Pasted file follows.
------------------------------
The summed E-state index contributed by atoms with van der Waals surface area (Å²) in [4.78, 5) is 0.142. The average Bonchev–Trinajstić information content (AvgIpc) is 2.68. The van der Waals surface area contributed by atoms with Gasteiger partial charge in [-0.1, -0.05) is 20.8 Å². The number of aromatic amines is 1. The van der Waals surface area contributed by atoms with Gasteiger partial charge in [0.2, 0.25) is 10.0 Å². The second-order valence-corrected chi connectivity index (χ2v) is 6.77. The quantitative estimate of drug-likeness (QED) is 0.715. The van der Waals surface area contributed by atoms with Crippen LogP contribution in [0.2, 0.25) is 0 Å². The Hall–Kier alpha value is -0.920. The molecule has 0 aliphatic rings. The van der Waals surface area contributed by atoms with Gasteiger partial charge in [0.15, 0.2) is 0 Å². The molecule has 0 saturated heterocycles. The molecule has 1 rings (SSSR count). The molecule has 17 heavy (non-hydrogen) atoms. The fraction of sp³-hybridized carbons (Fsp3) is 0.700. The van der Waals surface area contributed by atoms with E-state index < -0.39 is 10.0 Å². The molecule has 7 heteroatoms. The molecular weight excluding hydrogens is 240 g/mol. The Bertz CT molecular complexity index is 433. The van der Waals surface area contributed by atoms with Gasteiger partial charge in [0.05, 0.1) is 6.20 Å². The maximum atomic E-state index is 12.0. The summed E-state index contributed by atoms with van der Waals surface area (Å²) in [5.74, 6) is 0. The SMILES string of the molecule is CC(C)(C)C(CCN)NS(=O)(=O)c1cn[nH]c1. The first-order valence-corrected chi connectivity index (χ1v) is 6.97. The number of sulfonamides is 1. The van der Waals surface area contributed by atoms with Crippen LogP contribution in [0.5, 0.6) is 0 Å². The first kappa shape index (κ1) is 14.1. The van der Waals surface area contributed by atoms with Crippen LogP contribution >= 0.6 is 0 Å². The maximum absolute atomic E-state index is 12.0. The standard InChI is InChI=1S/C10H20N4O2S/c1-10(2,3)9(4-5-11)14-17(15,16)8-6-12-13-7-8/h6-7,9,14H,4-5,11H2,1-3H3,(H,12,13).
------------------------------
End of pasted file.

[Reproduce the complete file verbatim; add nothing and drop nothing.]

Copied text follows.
The summed E-state index contributed by atoms with van der Waals surface area (Å²) in [4.78, 5) is 0.142. The average Bonchev–Trinajstić information content (AvgIpc) is 2.68. The van der Waals surface area contributed by atoms with Gasteiger partial charge in [-0.1, -0.05) is 20.8 Å². The number of aromatic amines is 1. The van der Waals surface area contributed by atoms with Gasteiger partial charge in [0.2, 0.25) is 10.0 Å². The second-order valence-corrected chi connectivity index (χ2v) is 6.77. The quantitative estimate of drug-likeness (QED) is 0.715. The van der Waals surface area contributed by atoms with Crippen LogP contribution in [0.2, 0.25) is 0 Å². The Hall–Kier alpha value is -0.920. The molecule has 0 aliphatic rings. The van der Waals surface area contributed by atoms with Gasteiger partial charge in [0.15, 0.2) is 0 Å². The molecule has 0 saturated heterocycles. The molecule has 1 rings (SSSR count). The molecule has 17 heavy (non-hydrogen) atoms. The fraction of sp³-hybridized carbons (Fsp3) is 0.700. The van der Waals surface area contributed by atoms with E-state index < -0.39 is 10.0 Å². The molecule has 7 heteroatoms. The molecular weight excluding hydrogens is 240 g/mol. The Bertz CT molecular complexity index is 433. The van der Waals surface area contributed by atoms with Gasteiger partial charge in [0.05, 0.1) is 6.20 Å². The maximum atomic E-state index is 12.0. The summed E-state index contributed by atoms with van der Waals surface area (Å²) in [5.74, 6) is 0. The SMILES string of the molecule is CC(C)(C)C(CCN)NS(=O)(=O)c1cn[nH]c1. The first-order valence-corrected chi connectivity index (χ1v) is 6.97. The number of sulfonamides is 1. The van der Waals surface area contributed by atoms with Crippen LogP contribution in [0.5, 0.6) is 0 Å². The first kappa shape index (κ1) is 14.1. The van der Waals surface area contributed by atoms with Crippen LogP contribution >= 0.6 is 0 Å². The maximum absolute atomic E-state index is 12.0. The standard InChI is InChI=1S/C10H20N4O2S/c1-10(2,3)9(4-5-11)14-17(15,16)8-6-12-13-7-8/h6-7,9,14H,4-5,11H2,1-3H3,(H,12,13).